The remaining seven of the twelve passages were quotes from the Hebrew Scriptures: Exodus 23:9; Leviticus 19:9-10, 33-34, Deuteronomy 10:18-19; 1 Kings 8:41-44; Job 31:32; Malachi 3:5.
Now let me remind you that Carey’s application of these passages is to the treatment of immigrants and refugees in the context of the current American political circumstance. But applying these Bible verses to the current politically motivated influx of Mohammedan so-called “refugees” and to illegal immigrants is not a fair comparison. If Carey wants to bind these Old Testament verses on Christians today as standards for dealing with refugees and immigrants, then all of the Mosaic laws addressing them apply.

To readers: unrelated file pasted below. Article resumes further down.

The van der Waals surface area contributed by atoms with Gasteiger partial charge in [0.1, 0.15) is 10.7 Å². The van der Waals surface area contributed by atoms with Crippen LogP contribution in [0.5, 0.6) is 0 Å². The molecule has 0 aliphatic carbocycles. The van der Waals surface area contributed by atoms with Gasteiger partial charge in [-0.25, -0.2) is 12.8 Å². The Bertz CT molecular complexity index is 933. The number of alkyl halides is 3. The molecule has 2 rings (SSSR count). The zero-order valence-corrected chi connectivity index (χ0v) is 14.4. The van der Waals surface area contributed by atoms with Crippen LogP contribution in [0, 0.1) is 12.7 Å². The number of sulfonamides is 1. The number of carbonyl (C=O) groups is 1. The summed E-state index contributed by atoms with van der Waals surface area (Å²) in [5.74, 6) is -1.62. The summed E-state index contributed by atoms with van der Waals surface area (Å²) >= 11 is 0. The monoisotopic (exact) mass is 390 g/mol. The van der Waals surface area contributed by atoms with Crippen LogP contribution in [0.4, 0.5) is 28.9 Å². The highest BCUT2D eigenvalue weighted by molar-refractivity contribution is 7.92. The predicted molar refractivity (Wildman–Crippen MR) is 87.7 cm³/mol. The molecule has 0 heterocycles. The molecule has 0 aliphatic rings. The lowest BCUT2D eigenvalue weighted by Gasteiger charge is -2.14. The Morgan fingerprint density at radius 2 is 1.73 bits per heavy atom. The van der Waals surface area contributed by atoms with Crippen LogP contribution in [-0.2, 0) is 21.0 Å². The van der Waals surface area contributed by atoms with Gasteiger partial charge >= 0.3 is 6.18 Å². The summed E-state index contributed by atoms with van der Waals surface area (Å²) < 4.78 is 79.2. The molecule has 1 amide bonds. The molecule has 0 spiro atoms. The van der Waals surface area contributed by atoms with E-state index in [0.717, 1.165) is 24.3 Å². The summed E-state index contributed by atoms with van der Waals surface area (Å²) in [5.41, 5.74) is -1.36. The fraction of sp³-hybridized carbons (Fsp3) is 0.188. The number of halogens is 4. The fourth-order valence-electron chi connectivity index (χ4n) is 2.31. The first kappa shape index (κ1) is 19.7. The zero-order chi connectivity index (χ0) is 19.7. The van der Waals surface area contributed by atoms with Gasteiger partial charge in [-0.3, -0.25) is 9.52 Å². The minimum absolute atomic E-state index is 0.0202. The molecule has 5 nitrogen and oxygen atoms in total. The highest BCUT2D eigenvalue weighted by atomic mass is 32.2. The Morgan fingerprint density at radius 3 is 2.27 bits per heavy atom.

In Carey’s article, and again, in the current political discussion, the terms “immigrants” and “refugees” are used. In the seven Old Testament passages quoted in this article, two Hebrew terms are used. Let’s look at these two Hebrew terms to see how the foreigners and sojourners of the Old Testament compare to the refugees and immigrants referenced in the political debate today.
In one passage, Solomon’s prayer of dedication recorded in 1 Kings 8:41-43, the Hebrew adjective nākerī [נָכְרִי], is used. It has the basic meaning of “foreign,” and is used here as a noun, i.e., “foreigner.” This meaning of “foreigner” is further clarified by the following phrases “not of Your people Israel, but having come from a distant land” (verse 41). In Modern Hebrew, the term nākerī can be used as a synonym for goy [גוי], “Gentile.” So that identifies this foreigner as a Gentile living or staying (for an undetermined amount of time) among the Israelites.